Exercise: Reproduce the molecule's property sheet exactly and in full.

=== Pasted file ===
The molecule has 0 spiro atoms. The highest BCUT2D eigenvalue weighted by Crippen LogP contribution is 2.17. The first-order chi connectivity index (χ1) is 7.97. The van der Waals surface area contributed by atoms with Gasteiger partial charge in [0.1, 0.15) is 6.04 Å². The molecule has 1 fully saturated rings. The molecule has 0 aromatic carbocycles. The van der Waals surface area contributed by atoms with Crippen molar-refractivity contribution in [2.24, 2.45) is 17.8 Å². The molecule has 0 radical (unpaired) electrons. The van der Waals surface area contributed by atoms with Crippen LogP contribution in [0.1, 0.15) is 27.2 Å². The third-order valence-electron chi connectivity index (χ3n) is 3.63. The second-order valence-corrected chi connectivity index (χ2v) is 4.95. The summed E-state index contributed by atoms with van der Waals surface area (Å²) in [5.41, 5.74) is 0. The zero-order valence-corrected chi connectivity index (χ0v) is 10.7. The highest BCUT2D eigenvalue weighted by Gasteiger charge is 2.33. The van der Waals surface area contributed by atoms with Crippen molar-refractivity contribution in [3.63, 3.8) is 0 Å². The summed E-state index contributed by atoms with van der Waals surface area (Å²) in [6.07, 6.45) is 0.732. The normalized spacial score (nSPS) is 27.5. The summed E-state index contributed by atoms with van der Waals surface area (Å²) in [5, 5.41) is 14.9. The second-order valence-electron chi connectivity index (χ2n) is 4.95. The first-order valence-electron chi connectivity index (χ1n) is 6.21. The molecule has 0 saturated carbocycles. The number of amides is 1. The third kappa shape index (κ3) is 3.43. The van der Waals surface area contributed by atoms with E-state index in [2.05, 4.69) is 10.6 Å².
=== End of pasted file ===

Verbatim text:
The molecule has 0 spiro atoms. The highest BCUT2D eigenvalue weighted by Crippen LogP contribution is 2.17. The first-order chi connectivity index (χ1) is 7.97. The van der Waals surface area contributed by atoms with Gasteiger partial charge in [0.1, 0.15) is 6.04 Å². The molecule has 1 fully saturated rings. The molecule has 0 aromatic carbocycles. The van der Waals surface area contributed by atoms with Crippen molar-refractivity contribution in [2.24, 2.45) is 17.8 Å². The molecule has 0 radical (unpaired) electrons. The van der Waals surface area contributed by atoms with Crippen LogP contribution in [0.1, 0.15) is 27.2 Å². The third-order valence-electron chi connectivity index (χ3n) is 3.63. The second-order valence-corrected chi connectivity index (χ2v) is 4.95. The summed E-state index contributed by atoms with van der Waals surface area (Å²) in [5.41, 5.74) is 0. The zero-order valence-corrected chi connectivity index (χ0v) is 10.7. The highest BCUT2D eigenvalue weighted by Gasteiger charge is 2.33. The van der Waals surface area contributed by atoms with Crippen molar-refractivity contribution in [3.63, 3.8) is 0 Å². The summed E-state index contributed by atoms with van der Waals surface area (Å²) in [6.07, 6.45) is 0.732. The normalized spacial score (nSPS) is 27.5. The summed E-state index contributed by atoms with van der Waals surface area (Å²) in [5, 5.41) is 14.9. The second-order valence-electron chi connectivity index (χ2n) is 4.95. The first-order valence-electron chi connectivity index (χ1n) is 6.21. The molecule has 0 saturated carbocycles. The number of amides is 1. The third kappa shape index (κ3) is 3.43. The van der Waals surface area contributed by atoms with E-state index in [2.05, 4.69) is 10.6 Å².